While an odd choice for a crop sensor I really enjoyed its versatility and great IQ for a very reasonable price.
Some time later I switched to Pentax crop and full frame and one of the first lenses I picked up was the Pentax mount of the same 28-75mm f/2.8 lens.
Once again great performance at a very reasonable price.
This led to a Tamron DSLR 70-200mm f/2.8…
…and Tamron 10-24mm.
Having moved on to Sony E mount I first used an A Mount adapter with another, now third mount version, DLSR 28-75mm f/2.8…
…and I was thrilled when Tamron announced that they were making a 28-75mm f/2.8 built specifically for Sony mirrorless.
And it was not only as good as the DSLR models, it was even better. Even better IQ along with better construction and weather sealing that the DSLR models did not have. After hoping for a Sony FE 70-200mm f/2.8 Tamron instead released the 17-28mm f/2.8. While interesting to complete a lens trio a wide angle f/2.8 lens was not what I wanted next. Had tried the Sony 70-200mm f/4 variant…
…and while it is OK it was not good enough to keep. Having held out for Tamron I had some events coming up so I finally caved and picked up the only native mount f/2.8 option at the time, the Sony FE G Master 70-200mm f/2.8.
It was great. But then Tamron finally announced the 70-200mm… hold on 70-180mm f/2.8? At first I paused (fighting GAS post about that here), but once I realized that I could trade the much more expensive Sony towards both the Tamron 70-180mm and 17-28mm to complete a Tamron f/2.8 zoom trio it was a no-brainer. Like the 28-75mm I also bought these two from my local camera shop, Southeastern Camera, Carrboro.
Why am I saying all of this?
Well I recently wrote a post extolling the virtues of the Sigma prime trio and how along with the stellar AF performance of Sony crop cameras made an unbeatable combination as far as I was concerned. Well I contend that Tamron has now pulled off the same trick for full frame Sony.
Look at other mirrorless full frame camera brand systems like Panasonic, Canon, and Nikon.
Sony did itself a huge favor by getting out ahead of these other brands. With that comes more lens options. Panasonic has options, but their zoom lens options are new, even higher priced Leica branded models where many are slower than f/2.8.
Sidebar: As for the the Leica SL2 I know Leica makes amazing glass but variable zooms that top out at f/4 and f/4.5 from $5,000 to $7,000 is a tough sell for me even if I had it like that. Which I do not. I do understand the Leica allure but at that price point and weight I would probably be looking at the similarly megapixeled, also contrast AF only, and similarly or less priced medium format GFX 50R and 50S instead. And here is the kicker. The GFX native AF lenses are much less expensive. I know they are apples and oranges systems, but I would be team oranges.
The good news for Canon and Nikon is that it looks like Tamron is coming to their rescue (Which is interesting since I heard Sony owns part of Tamron so Sony wins no matter what.) with an f/2.8 zoom lens trio for them as well. But even when these Tamron lenses come out for Canon and Nikon there is another issue…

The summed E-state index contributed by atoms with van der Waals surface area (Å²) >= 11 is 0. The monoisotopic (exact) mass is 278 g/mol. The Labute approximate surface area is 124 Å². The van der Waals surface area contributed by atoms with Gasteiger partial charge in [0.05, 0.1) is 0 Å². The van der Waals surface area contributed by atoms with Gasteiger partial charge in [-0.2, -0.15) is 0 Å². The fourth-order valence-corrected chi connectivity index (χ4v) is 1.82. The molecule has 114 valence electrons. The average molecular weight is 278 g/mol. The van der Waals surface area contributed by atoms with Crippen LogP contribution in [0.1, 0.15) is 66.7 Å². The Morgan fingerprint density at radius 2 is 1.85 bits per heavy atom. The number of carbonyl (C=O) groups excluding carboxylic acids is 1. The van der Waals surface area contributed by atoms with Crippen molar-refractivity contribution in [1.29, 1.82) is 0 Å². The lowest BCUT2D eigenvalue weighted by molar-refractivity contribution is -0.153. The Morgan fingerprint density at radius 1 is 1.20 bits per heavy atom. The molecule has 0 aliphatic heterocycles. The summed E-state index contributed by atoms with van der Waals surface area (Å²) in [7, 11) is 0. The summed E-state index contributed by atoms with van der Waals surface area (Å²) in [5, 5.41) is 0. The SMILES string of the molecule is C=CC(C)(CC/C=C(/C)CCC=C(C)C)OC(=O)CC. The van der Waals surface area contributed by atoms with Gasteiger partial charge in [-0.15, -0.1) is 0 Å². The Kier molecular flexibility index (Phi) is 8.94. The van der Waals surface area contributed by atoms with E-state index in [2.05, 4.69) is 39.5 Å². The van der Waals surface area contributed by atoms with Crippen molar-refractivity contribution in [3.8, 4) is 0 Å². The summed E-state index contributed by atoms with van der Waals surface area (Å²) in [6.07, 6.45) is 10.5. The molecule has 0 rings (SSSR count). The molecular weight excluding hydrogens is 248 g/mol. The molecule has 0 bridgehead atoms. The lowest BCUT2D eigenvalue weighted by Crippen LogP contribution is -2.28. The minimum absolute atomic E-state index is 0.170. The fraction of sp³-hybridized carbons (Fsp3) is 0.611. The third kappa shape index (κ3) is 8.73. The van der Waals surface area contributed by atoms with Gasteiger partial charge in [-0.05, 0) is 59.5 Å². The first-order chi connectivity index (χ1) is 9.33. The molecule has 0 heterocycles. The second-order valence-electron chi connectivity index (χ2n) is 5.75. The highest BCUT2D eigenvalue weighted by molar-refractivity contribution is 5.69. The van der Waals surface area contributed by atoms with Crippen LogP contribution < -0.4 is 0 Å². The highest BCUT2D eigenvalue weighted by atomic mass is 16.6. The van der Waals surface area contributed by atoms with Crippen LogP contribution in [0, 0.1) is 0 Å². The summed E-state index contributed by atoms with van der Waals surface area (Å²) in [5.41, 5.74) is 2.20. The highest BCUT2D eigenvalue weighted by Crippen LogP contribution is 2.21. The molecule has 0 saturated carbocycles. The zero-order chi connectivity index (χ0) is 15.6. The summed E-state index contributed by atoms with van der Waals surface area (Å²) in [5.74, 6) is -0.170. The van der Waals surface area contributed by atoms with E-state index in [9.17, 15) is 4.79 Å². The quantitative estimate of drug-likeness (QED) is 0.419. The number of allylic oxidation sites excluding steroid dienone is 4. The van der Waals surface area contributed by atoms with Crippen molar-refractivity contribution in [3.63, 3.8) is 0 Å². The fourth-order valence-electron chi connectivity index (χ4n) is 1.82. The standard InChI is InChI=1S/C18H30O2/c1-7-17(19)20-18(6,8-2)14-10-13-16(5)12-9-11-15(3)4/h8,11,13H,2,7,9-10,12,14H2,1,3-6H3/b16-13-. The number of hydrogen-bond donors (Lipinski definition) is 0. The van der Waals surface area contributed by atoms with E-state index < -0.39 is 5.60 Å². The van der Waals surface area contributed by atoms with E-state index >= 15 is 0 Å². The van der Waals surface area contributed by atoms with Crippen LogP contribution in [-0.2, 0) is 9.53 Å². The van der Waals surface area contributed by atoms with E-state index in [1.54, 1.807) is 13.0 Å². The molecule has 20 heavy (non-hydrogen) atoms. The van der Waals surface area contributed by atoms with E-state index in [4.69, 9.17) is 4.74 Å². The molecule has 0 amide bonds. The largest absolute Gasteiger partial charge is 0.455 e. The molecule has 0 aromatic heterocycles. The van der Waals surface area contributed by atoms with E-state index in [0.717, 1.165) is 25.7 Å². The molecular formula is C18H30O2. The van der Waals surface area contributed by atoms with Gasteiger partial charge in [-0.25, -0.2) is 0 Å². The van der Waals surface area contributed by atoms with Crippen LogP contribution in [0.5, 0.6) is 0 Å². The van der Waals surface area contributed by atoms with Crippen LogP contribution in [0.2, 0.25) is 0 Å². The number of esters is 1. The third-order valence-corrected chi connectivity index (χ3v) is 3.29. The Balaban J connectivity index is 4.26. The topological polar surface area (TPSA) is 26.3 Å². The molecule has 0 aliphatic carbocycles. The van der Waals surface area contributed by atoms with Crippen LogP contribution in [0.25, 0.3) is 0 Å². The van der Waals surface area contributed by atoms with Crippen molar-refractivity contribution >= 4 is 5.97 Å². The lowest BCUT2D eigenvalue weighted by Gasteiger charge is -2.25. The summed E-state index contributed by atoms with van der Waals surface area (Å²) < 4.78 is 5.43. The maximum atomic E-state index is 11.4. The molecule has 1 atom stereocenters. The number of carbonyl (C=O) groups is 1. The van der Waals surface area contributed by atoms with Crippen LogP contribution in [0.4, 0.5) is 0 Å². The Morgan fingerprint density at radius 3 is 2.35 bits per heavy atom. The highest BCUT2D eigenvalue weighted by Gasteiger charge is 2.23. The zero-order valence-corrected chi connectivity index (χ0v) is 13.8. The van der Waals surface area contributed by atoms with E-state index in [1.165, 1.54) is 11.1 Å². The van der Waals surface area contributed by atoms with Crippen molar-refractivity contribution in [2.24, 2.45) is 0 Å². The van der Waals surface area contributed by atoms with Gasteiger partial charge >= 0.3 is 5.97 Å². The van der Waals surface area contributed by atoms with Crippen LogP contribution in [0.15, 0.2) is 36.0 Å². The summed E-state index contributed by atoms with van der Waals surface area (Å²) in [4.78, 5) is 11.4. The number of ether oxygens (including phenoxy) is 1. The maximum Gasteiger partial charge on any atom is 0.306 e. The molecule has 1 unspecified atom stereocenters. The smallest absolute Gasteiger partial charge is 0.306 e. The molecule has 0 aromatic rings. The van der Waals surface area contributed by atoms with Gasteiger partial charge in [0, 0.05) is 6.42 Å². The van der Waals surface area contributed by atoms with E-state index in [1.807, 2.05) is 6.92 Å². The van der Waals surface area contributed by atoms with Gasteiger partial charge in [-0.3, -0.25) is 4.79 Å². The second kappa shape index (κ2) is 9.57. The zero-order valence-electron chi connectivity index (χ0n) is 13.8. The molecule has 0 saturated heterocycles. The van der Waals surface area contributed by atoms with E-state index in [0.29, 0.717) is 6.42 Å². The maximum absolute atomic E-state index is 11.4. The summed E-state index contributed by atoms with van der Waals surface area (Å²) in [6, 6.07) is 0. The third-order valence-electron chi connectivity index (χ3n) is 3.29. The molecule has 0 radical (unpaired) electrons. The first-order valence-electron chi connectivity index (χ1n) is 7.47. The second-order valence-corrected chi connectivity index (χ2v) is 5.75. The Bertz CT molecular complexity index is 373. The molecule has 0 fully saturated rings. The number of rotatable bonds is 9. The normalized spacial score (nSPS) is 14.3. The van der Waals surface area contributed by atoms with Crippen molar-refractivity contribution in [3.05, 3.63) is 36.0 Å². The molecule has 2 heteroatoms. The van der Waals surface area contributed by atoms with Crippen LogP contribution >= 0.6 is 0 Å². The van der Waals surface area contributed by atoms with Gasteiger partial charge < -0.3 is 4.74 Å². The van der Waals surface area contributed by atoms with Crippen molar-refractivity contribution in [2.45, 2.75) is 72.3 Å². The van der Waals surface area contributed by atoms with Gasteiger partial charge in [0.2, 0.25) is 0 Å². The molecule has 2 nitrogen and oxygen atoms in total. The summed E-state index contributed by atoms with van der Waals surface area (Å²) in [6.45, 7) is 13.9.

Once again Sony has the advantage of having gotten out ahead of the mirrorless full frame competition. With that there are great values to be had. While not having IBIS and only OK AF there is the A7 as a very affordable full frame option. For more spend there is the still compettitive A7II. How competitive? I had bought a Canon EOS RP for its bargain price, but traded it for the A7II as soon as it went on sale for $899 to gain IBIS and better AF. There are more expensive A7 models but I still argue that the A7III is the screaming bargain of the A7 model line. This stellar camera is better than competitive with great pricing, long battery life, IBIS, great low light performance, and class leading AF.
Back to Sony there are other lenses with more premium materials and features like lens stabilization and switches. But the Tamron has build quality that is quite good and performs where it matters most, IQ. I have absolutely no concerns moving to Tamron. With that I now own zero Sony full frame lenses. That is not a bad thing. That means that there are great third party choices and that is a great indicator of camera system viability.
With that you can buy a Sony A7II ($899) and acquire the Tamron trio (combined around the price of one native 70-200mm f/2.8) for little more than a Canon, Nikon, or Panasonic and one native high end lens and have a competitive solution.
That is it. That is my point. While there are announcements that bring me down like Olympus selling off their business this is a bright spot. I started my digital interchangeable lens journey with Olympus and it served me well. I hope that the new owners bring the brand forward and are more successful at keeping the brand relevant than Ricoh has done with Pentax, which is another brand I am close to from my first SLR experience with the ME Super to the Pentax 645 to the digital K-3 and K-1. Good news is welcome.
Thank you Tamron.